A House On Sand
Some say that change is as good as a holiday, but so is permanently living by the beach! Here, Jacinta Walsh speaks with Phil Mills, the director of GM Coastal Developments, to discuss modern ways to enhance the design of your coastal home.
To live by the sea is an aspiration for many. The associated health benefits, tranquility and natural aesthetic of the ocean continue to entice homeowners to its shores. It seems the desire to be close to water is ingrained in our nature, and depending upon whom you ask, there could be an anthropological reason as to why. A new theory that takes an in-depth look at our physiology suggests that our human ancestors once thrived by the ocean, and as such many of us feel an innate need to return to it.
While the benefits of building by the sea quickly present themselves, we can often overlook the challenges involved. The tale of the wise and foolish builders is called to mind: each built a house – one on rock and the other on sand respectively. The first stood through wind and rain, while the latter did not. This story reminds us of the importance of a solid foundation both in your home’s infrastructure and concept to ensure that it can withstand the elements and the effects of time.
If the ebb and ﬂow of the great blue is calling to you, then read ahead as Phil Mills offers his expert opinion on the dos and don’ts of building by the coast.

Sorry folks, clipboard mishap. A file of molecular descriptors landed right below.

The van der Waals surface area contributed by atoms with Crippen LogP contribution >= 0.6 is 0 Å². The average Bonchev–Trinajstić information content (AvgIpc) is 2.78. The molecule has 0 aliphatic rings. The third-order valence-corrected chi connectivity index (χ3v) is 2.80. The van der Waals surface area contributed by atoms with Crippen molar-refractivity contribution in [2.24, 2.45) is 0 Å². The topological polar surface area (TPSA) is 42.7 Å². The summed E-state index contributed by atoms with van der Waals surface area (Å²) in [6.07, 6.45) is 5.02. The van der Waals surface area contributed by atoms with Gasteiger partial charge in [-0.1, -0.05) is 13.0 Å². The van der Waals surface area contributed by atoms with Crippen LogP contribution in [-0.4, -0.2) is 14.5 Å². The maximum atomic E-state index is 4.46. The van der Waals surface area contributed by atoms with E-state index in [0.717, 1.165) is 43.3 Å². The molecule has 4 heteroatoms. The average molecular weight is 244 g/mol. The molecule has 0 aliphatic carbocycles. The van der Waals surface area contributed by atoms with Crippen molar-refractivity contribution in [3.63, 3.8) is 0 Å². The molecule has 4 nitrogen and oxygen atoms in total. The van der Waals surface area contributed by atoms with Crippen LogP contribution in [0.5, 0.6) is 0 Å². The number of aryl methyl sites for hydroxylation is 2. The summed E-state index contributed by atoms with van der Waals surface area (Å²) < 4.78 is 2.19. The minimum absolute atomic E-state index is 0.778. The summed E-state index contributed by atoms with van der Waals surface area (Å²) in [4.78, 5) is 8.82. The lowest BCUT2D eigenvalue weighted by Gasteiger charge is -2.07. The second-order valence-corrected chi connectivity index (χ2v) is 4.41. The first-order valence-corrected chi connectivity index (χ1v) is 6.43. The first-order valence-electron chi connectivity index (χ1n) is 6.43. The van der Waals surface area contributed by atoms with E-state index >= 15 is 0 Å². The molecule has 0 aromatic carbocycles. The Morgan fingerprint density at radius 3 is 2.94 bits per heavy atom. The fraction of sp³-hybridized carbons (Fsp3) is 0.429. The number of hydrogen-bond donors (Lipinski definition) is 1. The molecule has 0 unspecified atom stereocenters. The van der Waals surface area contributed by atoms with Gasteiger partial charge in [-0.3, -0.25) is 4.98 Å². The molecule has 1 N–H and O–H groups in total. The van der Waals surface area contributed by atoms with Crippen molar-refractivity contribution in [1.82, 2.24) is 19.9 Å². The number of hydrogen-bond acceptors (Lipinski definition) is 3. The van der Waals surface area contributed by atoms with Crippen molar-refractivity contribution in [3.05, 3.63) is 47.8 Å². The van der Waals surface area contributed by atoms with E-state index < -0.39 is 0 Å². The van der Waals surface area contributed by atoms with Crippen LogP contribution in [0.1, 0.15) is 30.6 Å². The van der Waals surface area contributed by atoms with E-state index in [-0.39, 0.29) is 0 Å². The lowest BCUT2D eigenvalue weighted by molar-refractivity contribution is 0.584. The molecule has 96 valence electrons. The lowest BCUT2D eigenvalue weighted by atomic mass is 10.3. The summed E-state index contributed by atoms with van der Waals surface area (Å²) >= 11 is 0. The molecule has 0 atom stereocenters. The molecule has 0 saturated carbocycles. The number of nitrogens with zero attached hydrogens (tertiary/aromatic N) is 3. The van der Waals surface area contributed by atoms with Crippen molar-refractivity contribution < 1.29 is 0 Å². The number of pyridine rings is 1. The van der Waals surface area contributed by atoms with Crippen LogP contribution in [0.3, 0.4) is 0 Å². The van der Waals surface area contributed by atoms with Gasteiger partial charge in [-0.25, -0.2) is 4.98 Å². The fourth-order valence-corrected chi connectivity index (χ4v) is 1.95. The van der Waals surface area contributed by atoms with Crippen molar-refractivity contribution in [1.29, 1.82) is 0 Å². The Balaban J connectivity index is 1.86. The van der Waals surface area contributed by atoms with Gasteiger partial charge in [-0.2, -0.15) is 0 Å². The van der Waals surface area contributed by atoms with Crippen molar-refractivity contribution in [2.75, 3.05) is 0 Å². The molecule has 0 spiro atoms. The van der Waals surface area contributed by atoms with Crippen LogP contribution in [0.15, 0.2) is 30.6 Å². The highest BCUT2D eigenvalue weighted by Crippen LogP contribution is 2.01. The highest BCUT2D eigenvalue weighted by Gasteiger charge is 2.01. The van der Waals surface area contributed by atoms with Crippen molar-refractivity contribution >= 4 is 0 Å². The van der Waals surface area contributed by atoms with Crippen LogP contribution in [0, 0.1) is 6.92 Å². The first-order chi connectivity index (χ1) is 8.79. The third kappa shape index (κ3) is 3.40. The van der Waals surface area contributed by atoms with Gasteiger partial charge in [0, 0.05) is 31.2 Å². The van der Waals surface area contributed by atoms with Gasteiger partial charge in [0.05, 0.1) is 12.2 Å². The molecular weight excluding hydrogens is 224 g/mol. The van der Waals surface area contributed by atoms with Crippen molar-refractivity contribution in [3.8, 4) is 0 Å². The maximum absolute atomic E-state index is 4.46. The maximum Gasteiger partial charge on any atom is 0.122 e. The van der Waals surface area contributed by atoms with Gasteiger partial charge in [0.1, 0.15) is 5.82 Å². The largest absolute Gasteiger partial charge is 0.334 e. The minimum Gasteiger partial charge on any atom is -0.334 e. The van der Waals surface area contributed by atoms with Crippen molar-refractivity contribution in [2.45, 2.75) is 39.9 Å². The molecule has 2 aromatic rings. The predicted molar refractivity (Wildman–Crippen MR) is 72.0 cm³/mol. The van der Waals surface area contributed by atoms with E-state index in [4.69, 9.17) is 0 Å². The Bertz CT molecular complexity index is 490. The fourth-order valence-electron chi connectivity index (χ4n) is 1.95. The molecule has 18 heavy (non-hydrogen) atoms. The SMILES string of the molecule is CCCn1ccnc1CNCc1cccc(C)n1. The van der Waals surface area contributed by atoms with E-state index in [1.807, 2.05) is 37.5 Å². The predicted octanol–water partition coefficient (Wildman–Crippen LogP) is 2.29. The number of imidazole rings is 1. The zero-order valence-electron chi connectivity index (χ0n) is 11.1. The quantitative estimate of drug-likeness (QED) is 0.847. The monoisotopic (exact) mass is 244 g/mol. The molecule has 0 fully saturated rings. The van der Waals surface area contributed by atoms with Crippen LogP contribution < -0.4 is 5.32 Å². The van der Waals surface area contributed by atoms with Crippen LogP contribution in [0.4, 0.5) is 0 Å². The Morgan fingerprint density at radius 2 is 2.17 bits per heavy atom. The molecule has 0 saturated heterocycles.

“ADDING A MUDROOM IS A GREAT WAY TO MINIMISE THE AMOUNT OF SAND OR MUD BEING WALKED THROUGH THE HOME.”
It’s called a sea change for a reason. Escaping the hubbub of a busy city or the built environment of an inner suburb will often provide a change in perspective as much as a change of address.
Living by the ocean comes with its own way of life. When speaking with Mills, it’s clear he believes it isn’t just about great views, coastal breezes, beach walks and a holiday-like lifestyle, but about the general boost to our well-being that it provides.
Interestingly, doctors from the Victorian era would often prescribe a trip to the seaside to better their patients’ health. Studies continue to demonstrate the benefits of living by the sea, as well as its capacity to deter stressors that affect our mental health. Consider meditative music; how many times have you used the sound of crashing waves or falling rain to reach a relaxed state?
LAYING THE FOUNDATION
When designing your coastal home, it’s important to ensure its orientation and layout makes the most of its location, while also putting precautions in place to ensure that it utilises its environment rather than succumbing to it. “When building close to the coastline, homeowners need to be aware of the extra costs associated with site excavation of unstable and sandy ground,” Mills says. “They should also anticipate the increased costs that come with using materials that are able to withstand the unique conditions.”
As with any build, creating a strong exterior structure is vital. “Stainless steel should be used on all exterior fixtures and fittings. Its necessity is probably the main component that differentiates standard homes from coastal homes,” says Mills, who also warns to be wary of the inﬂux of cheaper products ﬂooding the market falsely claiming to be marine-grade.